North America Free Trade Agreement (NAFTA)

The North American Free Trade Agreement which went into effect on January 1, 1994, merged United States, Canada and Mexico into the mega market with more than 421 million consumers. The agreement breaks down tariffs and trade restrictions on most agricultural and manufactured products over a 15 year period. The treaty built on the 1989 US – Canada agreement and was intended to spur growth and investment increase exports, and expand jobs in all three nations.

The negotiations resulted in agreements in a number of key areas:

1) Agriculture: Immediate removal of tariffs on half of US farm exports to Mexico with phasing out of remaining tariffs over 15 years.
2) Autos: Immediate 50 percent cut of Mexican tariffs on autos, reaching zero in 10 years. Mandatory 62.5 percent North American content on cars and trucks to quality for duty free status.
3) Transport: U S trucking of international cargo allowed in Mexico border area by mid 1990s, and throughout Mexico by the end of the decade.
4) Intellectual property: Mexico’s protection for pharmaceutical patents boosted to international standards and North American copyrights safeguards.

In the past decade US trade with Mexico increased more than threefold, while trade with Canada also rose dramatically . NAFTA has spurred the entry of small businesses in to the global arena. Jeff Victor general manager of Treatment Products Ltd which makes care cleaners and waxes, credits NAFTA for his surging export volume. Prior to the pact, Mexican tariffs as high as 20 percent made it impossible for the Chicago based company to expand its presence south of the border.

On the tenth anniversary of the agreement in January 2004, opinions over the benefits of NAFTA appeared to be as divided as they were when talks began, with some people calling it a spectacular success and others referring to it as a dismal failure. Although NAFTA has not lived up to its grand expectations experts stress that it has increased trade, investments and income and continues to enable companies in all three countries to compete more effectively with rival Asian and European.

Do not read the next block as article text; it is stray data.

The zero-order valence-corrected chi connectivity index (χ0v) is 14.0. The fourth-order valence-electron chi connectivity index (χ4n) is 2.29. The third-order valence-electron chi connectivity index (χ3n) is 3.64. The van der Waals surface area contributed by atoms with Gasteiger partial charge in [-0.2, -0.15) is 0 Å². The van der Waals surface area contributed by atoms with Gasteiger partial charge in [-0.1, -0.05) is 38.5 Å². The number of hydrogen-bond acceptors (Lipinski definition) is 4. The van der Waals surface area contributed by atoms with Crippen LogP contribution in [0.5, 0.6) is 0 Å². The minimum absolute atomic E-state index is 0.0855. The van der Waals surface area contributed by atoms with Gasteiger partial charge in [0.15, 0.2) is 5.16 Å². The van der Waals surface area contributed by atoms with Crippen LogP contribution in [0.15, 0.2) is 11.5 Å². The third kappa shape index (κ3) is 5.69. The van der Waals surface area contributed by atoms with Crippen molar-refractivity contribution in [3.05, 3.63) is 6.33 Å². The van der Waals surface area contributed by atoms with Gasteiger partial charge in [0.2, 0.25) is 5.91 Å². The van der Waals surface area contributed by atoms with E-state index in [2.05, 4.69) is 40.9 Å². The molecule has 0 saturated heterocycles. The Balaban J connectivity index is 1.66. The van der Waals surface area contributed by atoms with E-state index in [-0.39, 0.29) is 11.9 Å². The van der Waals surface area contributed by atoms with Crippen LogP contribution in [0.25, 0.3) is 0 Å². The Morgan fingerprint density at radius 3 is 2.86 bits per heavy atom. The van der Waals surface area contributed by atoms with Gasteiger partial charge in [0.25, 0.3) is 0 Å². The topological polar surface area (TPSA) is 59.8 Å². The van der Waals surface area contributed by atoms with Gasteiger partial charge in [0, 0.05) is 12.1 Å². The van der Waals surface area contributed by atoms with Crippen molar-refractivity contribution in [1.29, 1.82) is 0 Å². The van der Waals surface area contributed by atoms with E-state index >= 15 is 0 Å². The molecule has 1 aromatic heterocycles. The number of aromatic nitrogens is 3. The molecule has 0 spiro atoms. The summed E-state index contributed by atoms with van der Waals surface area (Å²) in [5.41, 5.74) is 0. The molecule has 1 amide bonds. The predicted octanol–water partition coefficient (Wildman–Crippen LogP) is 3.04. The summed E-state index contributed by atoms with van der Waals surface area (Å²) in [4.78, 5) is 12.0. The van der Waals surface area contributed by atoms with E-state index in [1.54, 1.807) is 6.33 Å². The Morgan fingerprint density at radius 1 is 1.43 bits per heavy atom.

Other trade Alliances:

The creation of trading blocs is an increasingly important aspect of international business. The association of Southeast Asian nations (ASEAN) is a trading alliance of 10 Southeast Asian countries, including Cambodia, Vietnam , Singapore Malaysia, and the Philippines as illustrated in Exhibit. This region will likely be one of the fastest growing economic regions of the world, and the ASEAN could eventually be as powerful as the EU and NAFTA . A free trade block known as Mercosur encompasses Argentina, Brazil, Bolivia, Chile, Paraguay, and Uruguay. And more than 30 countries in Central and South America and the Caribbean region are negotiating to establish a free Trade Area of the Americas ( FTAA) expected to be operational by 2005. These agreements entail a new future for international companies, and both corporation and the managers will be affected by these important trends.

The globalization Backlash:

As the world becomes increasingly interconnected a backlash over globalization is occurring. Perhaps the first highly visible anti-globalization protest occurred at the meting of Word Trade Organization (WTO) in Seattle, Washington in the fall of 1999, where business and political leaders were caught off guard by the strong sentiments. Since then, protester have converged on both the international Monetary Fund ( IMF) and the World Bank. These three organizations are some times referred to as The Iron Triangle of globalization.

A primary concern is the loss of jobs as companies export work to countries with lower wages.

Source: New Era of Management